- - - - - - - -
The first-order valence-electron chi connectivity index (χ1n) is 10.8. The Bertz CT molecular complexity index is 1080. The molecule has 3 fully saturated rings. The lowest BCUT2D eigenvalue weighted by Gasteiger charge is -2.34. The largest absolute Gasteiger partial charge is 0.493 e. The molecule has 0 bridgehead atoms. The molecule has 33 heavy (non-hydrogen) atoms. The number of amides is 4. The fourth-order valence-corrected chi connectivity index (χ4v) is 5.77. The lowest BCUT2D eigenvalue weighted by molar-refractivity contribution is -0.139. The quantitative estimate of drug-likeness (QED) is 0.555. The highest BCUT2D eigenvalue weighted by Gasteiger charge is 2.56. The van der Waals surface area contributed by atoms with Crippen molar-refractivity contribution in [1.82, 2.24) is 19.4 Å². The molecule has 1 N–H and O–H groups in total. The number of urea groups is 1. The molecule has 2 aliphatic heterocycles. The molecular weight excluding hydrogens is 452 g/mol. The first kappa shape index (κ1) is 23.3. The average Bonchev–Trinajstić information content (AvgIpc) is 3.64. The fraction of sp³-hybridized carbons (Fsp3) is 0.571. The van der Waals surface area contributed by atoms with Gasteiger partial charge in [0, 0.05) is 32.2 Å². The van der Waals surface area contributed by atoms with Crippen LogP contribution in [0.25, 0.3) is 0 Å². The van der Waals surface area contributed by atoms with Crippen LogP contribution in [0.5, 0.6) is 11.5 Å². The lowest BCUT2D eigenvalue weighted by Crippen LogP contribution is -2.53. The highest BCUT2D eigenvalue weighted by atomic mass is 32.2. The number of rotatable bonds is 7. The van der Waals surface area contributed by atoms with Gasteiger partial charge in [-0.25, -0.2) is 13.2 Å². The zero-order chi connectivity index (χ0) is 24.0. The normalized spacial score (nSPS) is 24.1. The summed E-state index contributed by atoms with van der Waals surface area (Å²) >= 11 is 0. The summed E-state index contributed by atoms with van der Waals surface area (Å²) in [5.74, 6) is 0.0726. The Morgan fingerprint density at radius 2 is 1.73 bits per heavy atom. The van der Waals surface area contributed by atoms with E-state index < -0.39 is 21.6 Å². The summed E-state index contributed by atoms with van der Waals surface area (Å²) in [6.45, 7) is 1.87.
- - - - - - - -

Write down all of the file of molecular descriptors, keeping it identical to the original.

The first-order valence-electron chi connectivity index (χ1n) is 10.8. The Bertz CT molecular complexity index is 1080. The molecule has 3 fully saturated rings. The lowest BCUT2D eigenvalue weighted by Gasteiger charge is -2.34. The largest absolute Gasteiger partial charge is 0.493 e. The molecule has 0 bridgehead atoms. The molecule has 33 heavy (non-hydrogen) atoms. The number of amides is 4. The fourth-order valence-corrected chi connectivity index (χ4v) is 5.77. The lowest BCUT2D eigenvalue weighted by molar-refractivity contribution is -0.139. The quantitative estimate of drug-likeness (QED) is 0.555. The highest BCUT2D eigenvalue weighted by Gasteiger charge is 2.56. The van der Waals surface area contributed by atoms with Crippen molar-refractivity contribution in [1.82, 2.24) is 19.4 Å². The molecule has 1 N–H and O–H groups in total. The number of urea groups is 1. The molecule has 2 aliphatic heterocycles. The molecular weight excluding hydrogens is 452 g/mol. The first kappa shape index (κ1) is 23.3. The average Bonchev–Trinajstić information content (AvgIpc) is 3.64. The fraction of sp³-hybridized carbons (Fsp3) is 0.571. The van der Waals surface area contributed by atoms with Gasteiger partial charge in [0, 0.05) is 32.2 Å². The van der Waals surface area contributed by atoms with Crippen LogP contribution in [0.25, 0.3) is 0 Å². The van der Waals surface area contributed by atoms with Crippen LogP contribution in [0.5, 0.6) is 11.5 Å². The lowest BCUT2D eigenvalue weighted by Crippen LogP contribution is -2.53. The highest BCUT2D eigenvalue weighted by atomic mass is 32.2. The number of rotatable bonds is 7. The van der Waals surface area contributed by atoms with Gasteiger partial charge in [-0.25, -0.2) is 13.2 Å². The zero-order chi connectivity index (χ0) is 24.0. The normalized spacial score (nSPS) is 24.1. The summed E-state index contributed by atoms with van der Waals surface area (Å²) >= 11 is 0. The summed E-state index contributed by atoms with van der Waals surface area (Å²) in [5.74, 6) is 0.0726. The Morgan fingerprint density at radius 2 is 1.73 bits per heavy atom. The van der Waals surface area contributed by atoms with E-state index < -0.39 is 21.6 Å². The summed E-state index contributed by atoms with van der Waals surface area (Å²) in [6.45, 7) is 1.87.